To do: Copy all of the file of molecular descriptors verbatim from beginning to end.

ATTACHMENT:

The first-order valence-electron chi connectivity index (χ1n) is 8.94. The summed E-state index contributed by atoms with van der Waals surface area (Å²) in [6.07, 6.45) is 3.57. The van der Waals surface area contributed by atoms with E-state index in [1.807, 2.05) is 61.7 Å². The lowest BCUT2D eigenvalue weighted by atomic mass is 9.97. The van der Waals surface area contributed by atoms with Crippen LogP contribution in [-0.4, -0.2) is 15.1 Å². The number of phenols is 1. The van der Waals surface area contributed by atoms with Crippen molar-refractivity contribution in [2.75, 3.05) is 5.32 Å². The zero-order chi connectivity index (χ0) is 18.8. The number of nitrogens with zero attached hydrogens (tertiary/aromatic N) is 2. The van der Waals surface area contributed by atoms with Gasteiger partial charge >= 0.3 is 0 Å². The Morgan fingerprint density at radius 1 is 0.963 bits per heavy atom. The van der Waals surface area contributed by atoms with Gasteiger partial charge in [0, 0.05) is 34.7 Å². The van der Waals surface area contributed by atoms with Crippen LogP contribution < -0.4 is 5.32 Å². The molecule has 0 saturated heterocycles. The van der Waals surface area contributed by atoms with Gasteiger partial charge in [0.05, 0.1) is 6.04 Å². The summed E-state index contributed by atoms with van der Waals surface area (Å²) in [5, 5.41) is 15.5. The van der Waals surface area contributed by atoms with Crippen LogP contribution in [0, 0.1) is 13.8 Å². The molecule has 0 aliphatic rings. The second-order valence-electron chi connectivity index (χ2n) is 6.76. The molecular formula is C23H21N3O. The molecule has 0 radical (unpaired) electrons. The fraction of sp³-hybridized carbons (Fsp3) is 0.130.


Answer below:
The first-order valence-electron chi connectivity index (χ1n) is 8.94. The summed E-state index contributed by atoms with van der Waals surface area (Å²) in [6.07, 6.45) is 3.57. The van der Waals surface area contributed by atoms with E-state index in [1.807, 2.05) is 61.7 Å². The lowest BCUT2D eigenvalue weighted by atomic mass is 9.97. The van der Waals surface area contributed by atoms with Crippen LogP contribution in [-0.4, -0.2) is 15.1 Å². The number of phenols is 1. The van der Waals surface area contributed by atoms with Crippen molar-refractivity contribution in [2.75, 3.05) is 5.32 Å². The zero-order chi connectivity index (χ0) is 18.8. The number of nitrogens with zero attached hydrogens (tertiary/aromatic N) is 2. The van der Waals surface area contributed by atoms with Gasteiger partial charge >= 0.3 is 0 Å². The Morgan fingerprint density at radius 1 is 0.963 bits per heavy atom. The van der Waals surface area contributed by atoms with Gasteiger partial charge in [0, 0.05) is 34.7 Å². The van der Waals surface area contributed by atoms with Crippen LogP contribution < -0.4 is 5.32 Å². The molecule has 0 saturated heterocycles. The van der Waals surface area contributed by atoms with Gasteiger partial charge in [0.05, 0.1) is 6.04 Å². The summed E-state index contributed by atoms with van der Waals surface area (Å²) in [5, 5.41) is 15.5. The van der Waals surface area contributed by atoms with Crippen LogP contribution in [0, 0.1) is 13.8 Å². The molecule has 0 aliphatic rings. The second-order valence-electron chi connectivity index (χ2n) is 6.76. The molecular formula is C23H21N3O. The molecule has 0 radical (unpaired) electrons. The fraction of sp³-hybridized carbons (Fsp3) is 0.130.